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You may think your dog has an extraordinary memory. After all, he knows what time dinner is served, when he should go get his leash for a walk, and he seems to fondly remember relatives when they come for a visit every year.

"It's proven that dogs have memories, but we aren't sure quite to the extent of what or how just yet. More studies are underway as we speak and it's very exciting," says Dr. Hunter Finn, an Arlington, Texas, veterinarian who has partnered with Amazon Devices on how to keep you and your pooch well connected when you're away from home.

"What we do know, is that for the most part, dogs have a short-term memory of about two minutes," says Dr. Finn. Dogs have what we call associative and episodic memory. Associative memory is the brain's way of creating a relationship between two things. For example, when you teach your dog to do a trick like sitting or staying, he receives a reward.

Episodic memory is when the dog remembers something that has happened to him personally, like going to the dog park or throwing up after he ate some grass.

Episodic memory is tied to self-awareness and scientists are interested in learning if dogs are capable of this. It's also hard to study since we can't just ask them what they remember about the last time we went to the beach, for example.

Can a dog remember long-term?

If you've ever watched those heartwarming videos of a dog greeting his soldier owner after a year's deployment, it's obvious this supports the idea that dogs remember their current and previous owners, but we're not quite sure how long that memory runs.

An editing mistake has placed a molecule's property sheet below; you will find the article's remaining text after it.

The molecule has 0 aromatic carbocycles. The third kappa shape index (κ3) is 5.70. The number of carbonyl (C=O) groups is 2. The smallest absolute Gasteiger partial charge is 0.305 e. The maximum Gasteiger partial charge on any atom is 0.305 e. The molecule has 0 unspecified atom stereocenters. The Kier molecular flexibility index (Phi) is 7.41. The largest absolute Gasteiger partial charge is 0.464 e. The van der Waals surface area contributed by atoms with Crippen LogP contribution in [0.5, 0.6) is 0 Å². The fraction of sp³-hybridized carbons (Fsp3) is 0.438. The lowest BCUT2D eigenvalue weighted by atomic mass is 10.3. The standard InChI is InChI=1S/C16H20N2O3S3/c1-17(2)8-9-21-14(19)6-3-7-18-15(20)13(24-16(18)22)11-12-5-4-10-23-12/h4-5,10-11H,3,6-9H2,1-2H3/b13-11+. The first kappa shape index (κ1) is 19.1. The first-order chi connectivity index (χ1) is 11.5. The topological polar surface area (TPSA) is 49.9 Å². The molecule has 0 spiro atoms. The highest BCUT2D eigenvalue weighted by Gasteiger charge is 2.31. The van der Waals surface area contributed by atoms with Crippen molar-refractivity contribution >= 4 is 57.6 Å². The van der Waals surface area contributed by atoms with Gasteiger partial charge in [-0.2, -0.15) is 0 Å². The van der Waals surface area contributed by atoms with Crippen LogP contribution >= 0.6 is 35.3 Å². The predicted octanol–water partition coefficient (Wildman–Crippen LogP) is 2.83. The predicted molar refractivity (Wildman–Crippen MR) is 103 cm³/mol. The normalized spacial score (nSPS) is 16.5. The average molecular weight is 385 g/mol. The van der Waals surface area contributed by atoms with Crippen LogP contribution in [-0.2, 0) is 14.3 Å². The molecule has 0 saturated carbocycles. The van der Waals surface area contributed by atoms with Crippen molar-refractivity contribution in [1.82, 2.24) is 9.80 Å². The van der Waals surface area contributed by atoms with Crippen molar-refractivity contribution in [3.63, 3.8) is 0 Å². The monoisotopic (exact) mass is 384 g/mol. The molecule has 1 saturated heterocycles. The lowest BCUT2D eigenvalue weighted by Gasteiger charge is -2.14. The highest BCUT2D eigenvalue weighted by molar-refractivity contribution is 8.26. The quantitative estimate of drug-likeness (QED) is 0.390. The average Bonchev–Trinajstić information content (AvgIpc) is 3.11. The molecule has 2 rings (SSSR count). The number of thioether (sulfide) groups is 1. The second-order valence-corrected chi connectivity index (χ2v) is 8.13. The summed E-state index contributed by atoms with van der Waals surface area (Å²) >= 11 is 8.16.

Can a dog remember negative events?

"We do know that a dog who lived in unhappy or negative circumstances will have anxiety and stress associated with certain cues, such as an item, location, or scent," explains Dr. Finn. So, this likely supports the idea that dogs may remember some aspect of a negative experience, even if it's just the feeling associated with being abandoned or left outside, for instance.

Research is uncovering many facets of a dog's memory, including how some dogs can find their way home from a very long distance, or how a dog remembers a previous owner after being lost for years. What's more, dogs remember dozens and dozens of words that we teach them. Walk, ride, park or family member's names are like second nature to your dog. In fact, dogs may know as many words as a toddler. That's a significant memory.

One thing is certain. Dogs remember their owners and associate happy times with them. "The more we learn about our dog friends' memories, the more we can help create better experiences for them," says Dr. Finn. Now, go make some more happy memories with your dog.